Special Award for Criminal Justice and Racial Justice: Microsoft has also agreed to provide Azure computing credits for U-M researchers through their Justice Reform Initiative. The amount that a team can request can be anywhere between a few thousand dollars to $75K. The credits can be used for either new or ongoing projects; but need to be used between now and June 30. This special award does not go through the standard application process. Applicants please send a project summary (under one page) to Jing Liu, MIDAS Managing Director, at firstname.lastname@example.org.
The initiative focuses on reducing racial disparities in the justice system through front-end justice system reform. It has three priorities, including:
- Policing: Improving relationships between law enforcement and communities
- Diversion: Advancing alternatives to arrest and incarceration
- Prosecution: Increasing transparency and accountability in prosecutorial practice
In addition, Microsoft has a broader commitment to advancing racial equity and projects in other topical domains that are centered on advancing racial justice are also welcome.
Research. We seek proposals for research projects in any discipline that fit one of the following categories:
- The research project is new and can take advantage of the Azure cloud computing resource. The project needs to have other necessary resources in place so that they can start as soon as the computing credits are awarded. We will not award credits to projects that are still pending for funding. OR,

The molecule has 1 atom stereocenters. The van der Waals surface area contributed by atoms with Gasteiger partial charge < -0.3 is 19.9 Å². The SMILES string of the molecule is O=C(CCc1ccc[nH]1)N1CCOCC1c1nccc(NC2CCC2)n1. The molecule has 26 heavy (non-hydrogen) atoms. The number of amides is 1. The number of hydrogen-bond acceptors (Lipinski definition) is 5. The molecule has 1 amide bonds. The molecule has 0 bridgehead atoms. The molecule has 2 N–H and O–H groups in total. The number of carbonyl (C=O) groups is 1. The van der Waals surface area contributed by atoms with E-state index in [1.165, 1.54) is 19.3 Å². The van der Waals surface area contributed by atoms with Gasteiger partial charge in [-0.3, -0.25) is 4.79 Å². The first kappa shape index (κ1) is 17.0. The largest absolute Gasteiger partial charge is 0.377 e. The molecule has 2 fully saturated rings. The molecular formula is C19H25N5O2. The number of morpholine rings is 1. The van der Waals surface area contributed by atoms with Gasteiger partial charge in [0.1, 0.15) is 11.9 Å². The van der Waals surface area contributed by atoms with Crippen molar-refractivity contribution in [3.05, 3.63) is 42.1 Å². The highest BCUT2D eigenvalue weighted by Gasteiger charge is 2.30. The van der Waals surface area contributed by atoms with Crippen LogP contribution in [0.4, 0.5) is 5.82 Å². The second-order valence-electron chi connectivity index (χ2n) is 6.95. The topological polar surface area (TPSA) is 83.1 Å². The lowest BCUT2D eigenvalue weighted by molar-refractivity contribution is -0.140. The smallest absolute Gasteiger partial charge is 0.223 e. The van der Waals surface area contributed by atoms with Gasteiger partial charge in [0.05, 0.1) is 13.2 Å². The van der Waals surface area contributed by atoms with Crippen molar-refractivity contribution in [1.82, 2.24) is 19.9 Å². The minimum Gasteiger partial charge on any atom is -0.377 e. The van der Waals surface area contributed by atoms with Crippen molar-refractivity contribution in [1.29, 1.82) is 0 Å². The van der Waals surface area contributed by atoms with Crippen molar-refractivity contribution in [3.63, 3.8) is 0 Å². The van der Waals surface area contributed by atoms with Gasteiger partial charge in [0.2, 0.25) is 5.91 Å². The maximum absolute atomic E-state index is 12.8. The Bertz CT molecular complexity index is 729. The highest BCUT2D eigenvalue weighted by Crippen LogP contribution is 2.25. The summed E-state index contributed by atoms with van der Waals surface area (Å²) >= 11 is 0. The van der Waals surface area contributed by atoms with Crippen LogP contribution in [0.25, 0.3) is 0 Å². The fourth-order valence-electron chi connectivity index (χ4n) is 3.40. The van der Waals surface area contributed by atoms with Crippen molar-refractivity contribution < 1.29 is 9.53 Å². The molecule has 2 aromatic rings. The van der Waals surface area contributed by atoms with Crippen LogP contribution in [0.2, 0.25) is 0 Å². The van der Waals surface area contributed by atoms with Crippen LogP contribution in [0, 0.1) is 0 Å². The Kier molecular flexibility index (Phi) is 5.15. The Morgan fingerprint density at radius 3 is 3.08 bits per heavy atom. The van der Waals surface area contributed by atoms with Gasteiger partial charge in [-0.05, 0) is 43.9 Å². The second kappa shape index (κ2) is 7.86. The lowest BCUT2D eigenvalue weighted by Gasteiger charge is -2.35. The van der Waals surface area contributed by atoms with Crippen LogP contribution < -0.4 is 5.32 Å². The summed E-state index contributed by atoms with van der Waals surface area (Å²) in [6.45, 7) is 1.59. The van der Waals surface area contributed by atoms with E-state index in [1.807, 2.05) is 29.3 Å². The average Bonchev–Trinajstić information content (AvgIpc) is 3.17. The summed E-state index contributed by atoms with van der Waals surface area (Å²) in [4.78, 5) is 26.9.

- The project is already ongoing, but the research team has not used Azure computing resources in the past. In this case, the team can apply if the original budget for computing can be re-budgeted for other purposes with the permission from the funding source.
The award decisions (see more details below) will be based on both the scientific merit and suitability for cloud computing. Please note: These credits will not support the use of data that has to be HIPAA-compliant.
Teaching. We also seek proposals for teaching projects in any discipline that can take advantage of the Azure credits. These include computing resources for undergraduate and graduate level for-credit courses, other short courses, and extracurricular research projects carried out by student clubs/teams with faculty mentoring. The lead teaching faculty or faculty mentors of student teams will need to be the Principal Investigators on the applications and provide the oversight for awarded projects.
Award information: This award is for one year. Each research project can request up to $20,000 worth of credits. Each teaching project can request up to $10,000 worth of credits. The credits can be used for any Azure service. We will award up to $300,000 worth of credits in total.
Who may apply: Principal Investigators (PIs) and co-PIs should be faculty members at the University of Michigan (Ann Arbor, Dearborn, or Flint campus). An individual may participate as PI/co-PI on only one proposal. Co-investigators, consultants and other personnel are not limited by this restriction.
To schedule office hours with Alex Vasquez (Microsoft University Relations) to discuss proposal support, email email@example.com
- Project duration: 12 months
How to Apply: